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the smoking gun in the Trump campaign

Second Amendment


I recently called a friend who lives alone in Oakland, a neighbourhood of San Francisco which has one of the highest murder rates in the nation. A former journalist, who now works for the American Civil Liberties Union, she tells me she is considering purchasing a gun for self-defence. Not so much if Donald Trump wins the November election, but more if he loses and refuses to leave office. The day Trump won in 2016, I remember calling her and you could hear the looting going on outside her newspaper office. She fears the same will happen again, and wants to be prepared.

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In 2016, the NRA spent more than $30 million on behalf of the Trump campaign, according to Federal Election Commission data. Despite its deepening financial crisis, with 200 forced layoffs at its Virginia HQ, and the civil lawsuit filed against its executive vice-president Wayne LaPierre, alleging fraud, financial misconduct and misuse of charitable funds, calls for the dissolution of the association due to chronic fraudulent management seem to fall on deaf ears. The NRA is still a major backer of the Republican movement in 2020.

You can be sure the gun rights group will take aim to recruit women this presidential election in swing states such as North Carolina, Florida, Michigan, Georgia and Ohio. It’s female voters here who will decide who gets to be president.

Some, like air force veteran, second amendment proponent and Florida Republican Anna Paulina Luna, are the new faces of nrawomen.com, trying to convince women that buying a firearm is an empowering, personal choice.

NRA Women promotes everything from gunmaker Ruger’s “Vote 2020 10/22 Carbine” collector’s item, to hot pink rifle parts made by Bear Creek Arsenal to promote Breast Cancer Awareness month this October. Other websites such as agirlandagun.org claim their membership has surged this year, while thewellarmedwoman.com, offers tips on trigger protection for soft holsters and fashion advice to help conceal a weapon.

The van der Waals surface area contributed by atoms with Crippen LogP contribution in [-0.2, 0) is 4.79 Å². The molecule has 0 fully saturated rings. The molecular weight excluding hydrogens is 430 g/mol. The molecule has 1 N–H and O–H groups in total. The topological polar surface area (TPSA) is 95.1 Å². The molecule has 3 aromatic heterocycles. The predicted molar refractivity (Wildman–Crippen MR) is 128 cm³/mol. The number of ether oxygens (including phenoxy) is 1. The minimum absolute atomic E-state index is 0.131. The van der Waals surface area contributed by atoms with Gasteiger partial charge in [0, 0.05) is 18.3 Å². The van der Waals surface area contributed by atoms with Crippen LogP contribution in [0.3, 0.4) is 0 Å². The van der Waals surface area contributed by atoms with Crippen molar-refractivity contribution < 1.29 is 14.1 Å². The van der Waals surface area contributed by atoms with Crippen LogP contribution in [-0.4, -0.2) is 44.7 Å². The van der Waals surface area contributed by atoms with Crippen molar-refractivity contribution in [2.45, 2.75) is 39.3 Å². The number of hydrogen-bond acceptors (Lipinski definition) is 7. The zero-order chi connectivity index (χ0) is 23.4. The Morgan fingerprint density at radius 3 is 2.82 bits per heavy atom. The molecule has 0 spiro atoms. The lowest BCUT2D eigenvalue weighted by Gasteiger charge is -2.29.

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It still astounds me. In the 10 years I lived in the US I never got used to the gun thing. US gun owners claim they make them feel safer. I felt the opposite.

My US-born son is now 18, and voted for the first time this US election. While resisting the urge to tick the box for rapper Kanye West who was on the California ballot for vice-president for the America Independent Party, he told me he was grateful to have grown up in Australia, to have gone to school in a nation free from mass shootings, and the threat – nay, an NRA-floated idea after the 2018 Parkland school shooting – to have gun-toting teachers and school security guards.

He feels guns to Americans are what gambling is to Australians. I remember his father, the first time he came to Australia more than 20 years ago, doing a double-take when he walked into a TAB betting shop, much like my reaction to finding guns in a supermarket.

It’s true; firearms have a hold on the US national psyche in the way gambling has on ours. Both industries have extraordinary political influence in their respective countries, and are both deadly. Guns kill people quickly, while gambling is a slow death by addiction. As a dual citizen, my son’s wagering a bet that whoever wins on November 3, it will end with some sort of shoot-out.



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